Digital Scanning: The Studio has a Hasselblad Flextight X5 virtual drum scanner and Epson V850 flat-bed scanners that can scan 8x10 negatives. There are also high resolution digitisation facilities for the copying of art works.

Digital Computing: The Studio employs the latest Apple Computer technology supported by a variety of Image processing software and large colour calibrated monitors.

Calibration and Measurement: X-Rite spectrometry devices allow for the calibration of computer screens and density and colour measurements particularly of digital negatives and test prints. The Studio has a wide range of other measurement systems to ensure quality control including humidity and moisture content, pH measurements etc. The Department of Materials at the University supports the Studio with a range of microscopic devices for the analysis of printed images.

Digital Printing: The Studio regularly updates its digital printers to ensure the latest developments can be explored. Epson and HP large format printers are employed to produce high quality prints on a large range of papers. By optimising the technology, the Studio is able to produce digital negatives [up to 44”] of exceptional resolution and density. The studio also offers both proprietary archival pigments and Piezography Pro inks. Regular tests of new paper offers from all the paper producers are undertaken to establish their appropriateness.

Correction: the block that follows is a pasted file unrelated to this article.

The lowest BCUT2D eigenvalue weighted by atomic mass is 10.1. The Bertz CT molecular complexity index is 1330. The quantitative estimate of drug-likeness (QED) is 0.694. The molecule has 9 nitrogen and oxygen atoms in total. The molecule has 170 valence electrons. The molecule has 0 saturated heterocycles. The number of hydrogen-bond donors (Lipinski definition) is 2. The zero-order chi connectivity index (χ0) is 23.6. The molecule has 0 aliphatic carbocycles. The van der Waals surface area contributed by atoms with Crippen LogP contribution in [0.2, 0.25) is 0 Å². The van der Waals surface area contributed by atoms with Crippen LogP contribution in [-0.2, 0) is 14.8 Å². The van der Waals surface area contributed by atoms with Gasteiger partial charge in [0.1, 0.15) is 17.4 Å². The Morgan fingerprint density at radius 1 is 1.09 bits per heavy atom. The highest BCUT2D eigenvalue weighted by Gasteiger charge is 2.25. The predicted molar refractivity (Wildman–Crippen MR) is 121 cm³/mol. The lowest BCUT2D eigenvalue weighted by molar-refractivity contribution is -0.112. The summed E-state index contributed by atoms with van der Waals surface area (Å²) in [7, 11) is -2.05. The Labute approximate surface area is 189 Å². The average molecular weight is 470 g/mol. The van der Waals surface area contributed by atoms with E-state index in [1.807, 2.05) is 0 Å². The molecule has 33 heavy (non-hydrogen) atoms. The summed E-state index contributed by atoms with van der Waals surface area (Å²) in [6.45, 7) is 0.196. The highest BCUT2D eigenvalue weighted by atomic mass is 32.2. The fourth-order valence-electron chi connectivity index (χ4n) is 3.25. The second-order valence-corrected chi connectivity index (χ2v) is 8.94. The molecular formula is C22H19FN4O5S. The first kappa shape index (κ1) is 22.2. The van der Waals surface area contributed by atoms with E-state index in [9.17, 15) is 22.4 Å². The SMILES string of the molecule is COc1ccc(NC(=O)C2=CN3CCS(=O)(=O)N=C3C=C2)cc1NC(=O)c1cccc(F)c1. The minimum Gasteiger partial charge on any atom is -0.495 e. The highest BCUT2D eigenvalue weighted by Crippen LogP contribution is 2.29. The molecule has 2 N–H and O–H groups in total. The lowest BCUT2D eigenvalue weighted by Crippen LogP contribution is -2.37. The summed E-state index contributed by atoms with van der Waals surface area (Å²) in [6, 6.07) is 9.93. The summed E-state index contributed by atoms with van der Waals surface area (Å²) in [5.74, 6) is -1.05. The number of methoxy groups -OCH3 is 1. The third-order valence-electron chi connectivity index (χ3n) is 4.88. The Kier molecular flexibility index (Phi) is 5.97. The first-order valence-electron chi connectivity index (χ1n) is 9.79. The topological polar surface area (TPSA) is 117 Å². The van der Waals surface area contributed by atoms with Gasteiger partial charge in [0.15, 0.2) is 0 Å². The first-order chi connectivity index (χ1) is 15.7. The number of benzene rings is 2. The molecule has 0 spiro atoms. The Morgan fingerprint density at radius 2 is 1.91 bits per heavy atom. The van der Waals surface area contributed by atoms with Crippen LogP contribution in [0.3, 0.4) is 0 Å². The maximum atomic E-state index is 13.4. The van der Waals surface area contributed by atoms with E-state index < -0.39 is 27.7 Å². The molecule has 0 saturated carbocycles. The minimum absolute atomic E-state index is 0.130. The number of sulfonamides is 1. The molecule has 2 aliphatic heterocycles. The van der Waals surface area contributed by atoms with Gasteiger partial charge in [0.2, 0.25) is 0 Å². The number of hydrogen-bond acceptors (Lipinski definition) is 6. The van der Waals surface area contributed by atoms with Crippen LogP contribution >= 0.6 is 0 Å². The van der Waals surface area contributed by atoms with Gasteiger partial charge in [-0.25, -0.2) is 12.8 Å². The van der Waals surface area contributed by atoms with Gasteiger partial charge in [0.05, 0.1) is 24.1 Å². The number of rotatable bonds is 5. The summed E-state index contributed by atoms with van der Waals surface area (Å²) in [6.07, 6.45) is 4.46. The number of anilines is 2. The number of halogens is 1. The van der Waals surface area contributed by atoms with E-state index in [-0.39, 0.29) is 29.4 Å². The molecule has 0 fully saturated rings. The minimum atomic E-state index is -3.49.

Negatives and Papers: With such a large number of darkroom-produced images it has been necessary to develop specific negatives to maximise quality appropriate for each process as well as matching them to a wide variety of papers. These include traditional European and American machine-made papers and handmade papers from across the World and particularly from Japan, such as Gampi.

Chemistry: The Studio is supported by the Chemistry Department at the University to quality assure and provide safe practices for all the chemicals it uses in the studio and darkroom. Importantly the Department also provides support in the preparation of some of these chemicals against rigorous benchmarks for quality and consistency, and the effectiveness and precision of delivery systems including autoclavable pipettes. The Studio has recently developed a variety of highly effective coating methods for a broad range of papers.